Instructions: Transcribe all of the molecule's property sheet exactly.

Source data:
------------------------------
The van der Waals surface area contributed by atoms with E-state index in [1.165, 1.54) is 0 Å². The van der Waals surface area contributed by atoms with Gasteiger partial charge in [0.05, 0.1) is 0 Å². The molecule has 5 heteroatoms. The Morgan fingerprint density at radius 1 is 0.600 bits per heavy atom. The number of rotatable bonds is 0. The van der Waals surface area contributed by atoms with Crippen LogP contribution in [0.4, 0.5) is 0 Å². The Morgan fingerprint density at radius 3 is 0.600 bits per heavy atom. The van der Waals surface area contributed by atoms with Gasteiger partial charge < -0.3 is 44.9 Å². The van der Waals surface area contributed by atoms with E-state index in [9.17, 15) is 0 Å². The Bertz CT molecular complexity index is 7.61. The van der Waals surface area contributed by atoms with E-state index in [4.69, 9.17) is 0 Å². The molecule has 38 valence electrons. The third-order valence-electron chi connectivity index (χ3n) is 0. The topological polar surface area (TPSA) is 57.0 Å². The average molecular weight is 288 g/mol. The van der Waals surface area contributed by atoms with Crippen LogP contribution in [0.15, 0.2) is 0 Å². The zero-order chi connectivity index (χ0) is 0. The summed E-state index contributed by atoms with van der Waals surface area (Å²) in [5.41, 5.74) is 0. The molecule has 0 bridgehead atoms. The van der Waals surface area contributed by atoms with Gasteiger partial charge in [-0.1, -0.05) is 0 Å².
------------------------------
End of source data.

The van der Waals surface area contributed by atoms with E-state index in [1.165, 1.54) is 0 Å². The van der Waals surface area contributed by atoms with Gasteiger partial charge in [0.05, 0.1) is 0 Å². The molecule has 5 heteroatoms. The Morgan fingerprint density at radius 1 is 0.600 bits per heavy atom. The number of rotatable bonds is 0. The van der Waals surface area contributed by atoms with Crippen LogP contribution in [0.4, 0.5) is 0 Å². The Morgan fingerprint density at radius 3 is 0.600 bits per heavy atom. The van der Waals surface area contributed by atoms with Gasteiger partial charge < -0.3 is 44.9 Å². The van der Waals surface area contributed by atoms with E-state index in [9.17, 15) is 0 Å². The Bertz CT molecular complexity index is 7.61. The van der Waals surface area contributed by atoms with E-state index in [4.69, 9.17) is 0 Å². The molecule has 38 valence electrons. The third-order valence-electron chi connectivity index (χ3n) is 0. The topological polar surface area (TPSA) is 57.0 Å². The average molecular weight is 288 g/mol. The van der Waals surface area contributed by atoms with Crippen LogP contribution in [0.15, 0.2) is 0 Å². The zero-order chi connectivity index (χ0) is 0. The summed E-state index contributed by atoms with van der Waals surface area (Å²) in [5.41, 5.74) is 0. The molecule has 0 bridgehead atoms. The van der Waals surface area contributed by atoms with Gasteiger partial charge in [-0.1, -0.05) is 0 Å².